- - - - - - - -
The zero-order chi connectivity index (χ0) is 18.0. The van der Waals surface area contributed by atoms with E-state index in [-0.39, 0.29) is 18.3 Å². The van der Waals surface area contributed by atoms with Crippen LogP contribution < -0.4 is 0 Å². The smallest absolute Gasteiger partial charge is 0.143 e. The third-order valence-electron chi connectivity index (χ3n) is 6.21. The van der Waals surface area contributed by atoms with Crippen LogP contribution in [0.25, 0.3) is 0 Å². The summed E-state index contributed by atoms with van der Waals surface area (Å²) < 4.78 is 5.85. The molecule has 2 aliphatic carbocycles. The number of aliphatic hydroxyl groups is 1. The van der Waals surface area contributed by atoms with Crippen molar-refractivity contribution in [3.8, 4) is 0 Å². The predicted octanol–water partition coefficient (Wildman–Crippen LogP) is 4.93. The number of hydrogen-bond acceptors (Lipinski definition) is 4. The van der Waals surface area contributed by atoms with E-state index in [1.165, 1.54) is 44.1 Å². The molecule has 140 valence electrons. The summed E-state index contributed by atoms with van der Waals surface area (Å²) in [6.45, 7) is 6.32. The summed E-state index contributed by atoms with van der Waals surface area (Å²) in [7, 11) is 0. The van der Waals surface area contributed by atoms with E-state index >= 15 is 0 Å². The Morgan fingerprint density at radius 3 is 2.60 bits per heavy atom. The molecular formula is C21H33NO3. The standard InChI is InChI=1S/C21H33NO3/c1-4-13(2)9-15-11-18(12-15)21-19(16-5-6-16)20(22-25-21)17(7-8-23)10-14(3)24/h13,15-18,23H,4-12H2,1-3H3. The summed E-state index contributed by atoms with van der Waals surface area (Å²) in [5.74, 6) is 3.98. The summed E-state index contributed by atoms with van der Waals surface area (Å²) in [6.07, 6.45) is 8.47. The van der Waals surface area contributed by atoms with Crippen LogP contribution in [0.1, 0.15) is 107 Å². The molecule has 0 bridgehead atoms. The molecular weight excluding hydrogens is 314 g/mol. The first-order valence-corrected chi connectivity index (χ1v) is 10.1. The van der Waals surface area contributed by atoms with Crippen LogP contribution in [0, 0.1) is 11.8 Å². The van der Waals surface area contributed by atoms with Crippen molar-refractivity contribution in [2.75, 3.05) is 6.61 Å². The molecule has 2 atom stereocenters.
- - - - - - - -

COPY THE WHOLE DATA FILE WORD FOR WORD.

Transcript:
The zero-order chi connectivity index (χ0) is 18.0. The van der Waals surface area contributed by atoms with E-state index in [-0.39, 0.29) is 18.3 Å². The van der Waals surface area contributed by atoms with Crippen LogP contribution < -0.4 is 0 Å². The smallest absolute Gasteiger partial charge is 0.143 e. The third-order valence-electron chi connectivity index (χ3n) is 6.21. The van der Waals surface area contributed by atoms with Crippen LogP contribution in [0.25, 0.3) is 0 Å². The summed E-state index contributed by atoms with van der Waals surface area (Å²) < 4.78 is 5.85. The molecule has 2 aliphatic carbocycles. The number of aliphatic hydroxyl groups is 1. The van der Waals surface area contributed by atoms with Crippen molar-refractivity contribution in [3.8, 4) is 0 Å². The predicted octanol–water partition coefficient (Wildman–Crippen LogP) is 4.93. The number of hydrogen-bond acceptors (Lipinski definition) is 4. The van der Waals surface area contributed by atoms with E-state index in [1.165, 1.54) is 44.1 Å². The molecule has 140 valence electrons. The summed E-state index contributed by atoms with van der Waals surface area (Å²) in [6.45, 7) is 6.32. The summed E-state index contributed by atoms with van der Waals surface area (Å²) in [7, 11) is 0. The van der Waals surface area contributed by atoms with E-state index >= 15 is 0 Å². The Morgan fingerprint density at radius 3 is 2.60 bits per heavy atom. The molecular formula is C21H33NO3. The standard InChI is InChI=1S/C21H33NO3/c1-4-13(2)9-15-11-18(12-15)21-19(16-5-6-16)20(22-25-21)17(7-8-23)10-14(3)24/h13,15-18,23H,4-12H2,1-3H3. The summed E-state index contributed by atoms with van der Waals surface area (Å²) in [5.74, 6) is 3.98. The summed E-state index contributed by atoms with van der Waals surface area (Å²) in [6.07, 6.45) is 8.47. The van der Waals surface area contributed by atoms with Crippen LogP contribution in [0.1, 0.15) is 107 Å². The molecule has 0 bridgehead atoms. The molecular weight excluding hydrogens is 314 g/mol. The first-order valence-corrected chi connectivity index (χ1v) is 10.1. The van der Waals surface area contributed by atoms with Crippen LogP contribution in [0, 0.1) is 11.8 Å². The van der Waals surface area contributed by atoms with Crippen molar-refractivity contribution in [2.75, 3.05) is 6.61 Å². The molecule has 2 atom stereocenters.